3-D printer a boon for science students

 

3-D-printer---DumanIt seems like magic: Design a model on your computer, and a fancy machine squirts it out as a three-dimensional object, right here in the physical universe. This is the new frontier of 3-D printing, and the technology acquired by UIndy’s Department of Physics & Earth-Space Sciences promises to expand possibilities for students and their laboratory work, especially in physics and engineering courses.

Traditionally, department chair Tim Duman says, when specialty components and enclosures are needed for experiments, students have fabricated the items from various combinations of wood, metal, cardboard, polystyrene, and other materials. The possibilities are limited, and the process can be time-consuming, messy, and even dangerous if power tools are involved.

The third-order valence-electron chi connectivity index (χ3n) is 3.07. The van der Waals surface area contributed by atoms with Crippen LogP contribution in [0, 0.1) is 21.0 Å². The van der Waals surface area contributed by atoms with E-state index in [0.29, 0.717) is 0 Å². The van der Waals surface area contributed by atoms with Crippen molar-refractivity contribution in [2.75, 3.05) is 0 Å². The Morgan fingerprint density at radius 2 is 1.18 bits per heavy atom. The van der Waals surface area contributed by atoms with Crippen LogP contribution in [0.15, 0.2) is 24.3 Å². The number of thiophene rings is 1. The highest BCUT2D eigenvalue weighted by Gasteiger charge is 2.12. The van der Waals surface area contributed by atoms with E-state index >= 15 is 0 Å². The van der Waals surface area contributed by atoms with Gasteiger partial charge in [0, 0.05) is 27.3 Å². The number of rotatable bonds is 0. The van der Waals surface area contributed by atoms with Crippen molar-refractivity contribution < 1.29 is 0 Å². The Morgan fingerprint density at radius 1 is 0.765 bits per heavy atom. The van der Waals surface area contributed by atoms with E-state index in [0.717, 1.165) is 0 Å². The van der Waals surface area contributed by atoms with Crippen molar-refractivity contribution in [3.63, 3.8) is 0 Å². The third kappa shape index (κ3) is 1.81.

Enter the LulzBot TAZ 4 desktop 3-D printer, a product of Colorado-based open source hardware company Aleph Objects Inc. The new machine can produce items in plastic, nylon, and even exotic materials like wood. Its printing volume is nearly 12 by 11 by 10 inches. “Now I can say, if you can design it and it fits in this space, we can have it,” Duman says. The capability lends itself to physics courses in which students need specialty parts for rocket tests, meteorology, and astronomy courses that involve self-contained high-altitude balloon experiments, and engineering courses in computer-aided design and testing. The simple fact of being able to produce physical models of virtual designs can help students stay engaged in their coursework, says Associate Professor Steve Spicklemire. “We’re trying to connect real-world, hands-on stuff with high-level theory,” Spicklemire says. The printer can be connected to a laptop or controlled simply by plugging in an SD memory card containing the design. The printing material is purchased in spools of thin filament. So far, the faculty have been experimenting with Lego-like ABS, a common thermoplastic.